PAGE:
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If you are new to the world of all-in-one speaker setups, you may wonder how to connect a Bluetooth soundbar to a TV. Some of the best speakers, after all, are premium soundbars, and many are equipped with Bluetooth receivers. So why should you use a Bluetooth soundbar, and how can you get one going with your TV? Keep reading to find out.
Before you learn how to connect a soundbar to a TV, it is helpful to learn why a Bluetooth model is beneficial. First of all, they don’t require actual wires connecting to the TV, which is dissimilar when connecting a soundbar to a TV with HDMI. Also, Bluetooth soundbars are just as full-featured as their wired counterparts if you are learning the various types of speakers.
Make sure to choose a Bluetooth soundbar with low latency, especially if you are a gamer.
Bluetooth soundbars also allow for the same external connections as traditional models if you are learning how to connect a subwoofer to a soundbar.
There is no universal how-to here, as it largely depends on the designs of your soundbar and your TV, as some ship with Bluetooth capabilities already integrated, and others require a little maintenance on your part. Let’s go over some general troubleshooting tips.
Many, though not all, modern smart TVs are equipped with Bluetooth receivers and transmitters. The same goes for soundbars. To make your life easier, shop for TVs and soundbars that advertise robust Bluetooth functionality. This will vastly simplify the installation process. There are ways to work around the lack of Bluetooth integration, but let’s worry about that later. Bluetooth is becoming a modern standard for both TVs and soundbars, but we aren’t there just yet.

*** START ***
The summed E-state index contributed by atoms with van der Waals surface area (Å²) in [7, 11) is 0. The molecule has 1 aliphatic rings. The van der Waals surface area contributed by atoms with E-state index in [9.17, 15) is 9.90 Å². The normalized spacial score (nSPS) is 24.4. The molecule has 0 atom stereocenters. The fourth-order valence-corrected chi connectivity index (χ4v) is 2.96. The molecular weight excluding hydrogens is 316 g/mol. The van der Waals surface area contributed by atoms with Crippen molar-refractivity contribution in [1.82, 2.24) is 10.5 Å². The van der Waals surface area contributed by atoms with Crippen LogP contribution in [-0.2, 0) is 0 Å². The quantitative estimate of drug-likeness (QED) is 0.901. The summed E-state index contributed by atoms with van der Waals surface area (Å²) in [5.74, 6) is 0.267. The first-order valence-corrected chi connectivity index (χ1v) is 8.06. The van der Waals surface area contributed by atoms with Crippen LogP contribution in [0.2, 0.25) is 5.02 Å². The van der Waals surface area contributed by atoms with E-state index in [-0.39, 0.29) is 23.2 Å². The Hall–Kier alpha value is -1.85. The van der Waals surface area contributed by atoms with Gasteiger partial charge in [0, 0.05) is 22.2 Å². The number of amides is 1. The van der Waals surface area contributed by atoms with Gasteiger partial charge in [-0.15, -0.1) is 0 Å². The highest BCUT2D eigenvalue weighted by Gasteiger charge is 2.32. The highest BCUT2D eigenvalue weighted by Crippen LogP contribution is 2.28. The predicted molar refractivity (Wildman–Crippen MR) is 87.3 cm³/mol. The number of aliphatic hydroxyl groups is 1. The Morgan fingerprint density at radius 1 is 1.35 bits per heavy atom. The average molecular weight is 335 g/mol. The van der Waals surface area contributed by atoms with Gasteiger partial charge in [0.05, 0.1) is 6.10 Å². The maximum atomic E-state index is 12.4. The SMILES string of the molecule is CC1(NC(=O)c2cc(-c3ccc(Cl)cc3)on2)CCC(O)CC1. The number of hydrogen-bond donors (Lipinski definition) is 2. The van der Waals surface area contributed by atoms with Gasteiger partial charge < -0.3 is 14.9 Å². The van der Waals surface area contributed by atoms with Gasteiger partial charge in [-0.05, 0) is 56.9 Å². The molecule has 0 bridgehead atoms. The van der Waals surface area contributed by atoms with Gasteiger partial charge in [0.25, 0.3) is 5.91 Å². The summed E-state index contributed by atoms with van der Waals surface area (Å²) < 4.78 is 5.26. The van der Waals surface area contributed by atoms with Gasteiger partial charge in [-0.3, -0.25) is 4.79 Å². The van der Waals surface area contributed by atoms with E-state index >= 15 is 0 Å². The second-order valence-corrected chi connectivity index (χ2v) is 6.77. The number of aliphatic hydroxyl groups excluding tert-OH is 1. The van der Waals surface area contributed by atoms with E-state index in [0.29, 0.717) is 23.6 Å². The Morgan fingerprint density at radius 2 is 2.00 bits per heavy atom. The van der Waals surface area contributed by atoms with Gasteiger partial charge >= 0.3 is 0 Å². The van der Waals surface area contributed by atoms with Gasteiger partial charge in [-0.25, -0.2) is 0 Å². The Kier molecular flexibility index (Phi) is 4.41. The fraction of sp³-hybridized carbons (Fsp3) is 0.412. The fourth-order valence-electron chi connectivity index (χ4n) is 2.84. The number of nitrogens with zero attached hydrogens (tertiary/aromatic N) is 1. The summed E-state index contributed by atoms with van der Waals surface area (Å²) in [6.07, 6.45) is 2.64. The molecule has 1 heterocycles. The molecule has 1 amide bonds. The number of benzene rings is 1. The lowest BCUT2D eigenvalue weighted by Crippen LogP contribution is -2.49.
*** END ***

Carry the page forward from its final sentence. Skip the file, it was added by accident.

If your TV or soundbar lacks built-in Bluetooth support, just purchase and install a dedicated receiver/transmitter combo. These are easily available online and at local gadget stores. They are relatively easy to set up. Just follow the instructions and work slowly to ensure compatibility.
Setting up Bluetooth can be finicky, so follow the instructions to the letter and work slowly to avoid accidentally connecting to another nearby device equipped with a wireless receiver. You may need to download and install drivers to get Bluetooth to work with either your TV or soundbar. If that is the case, get on that.
STAT: Early passive versions simply integrated left, center, and right speakers into one enclosure, sometimes called an LCR soundbar. (source)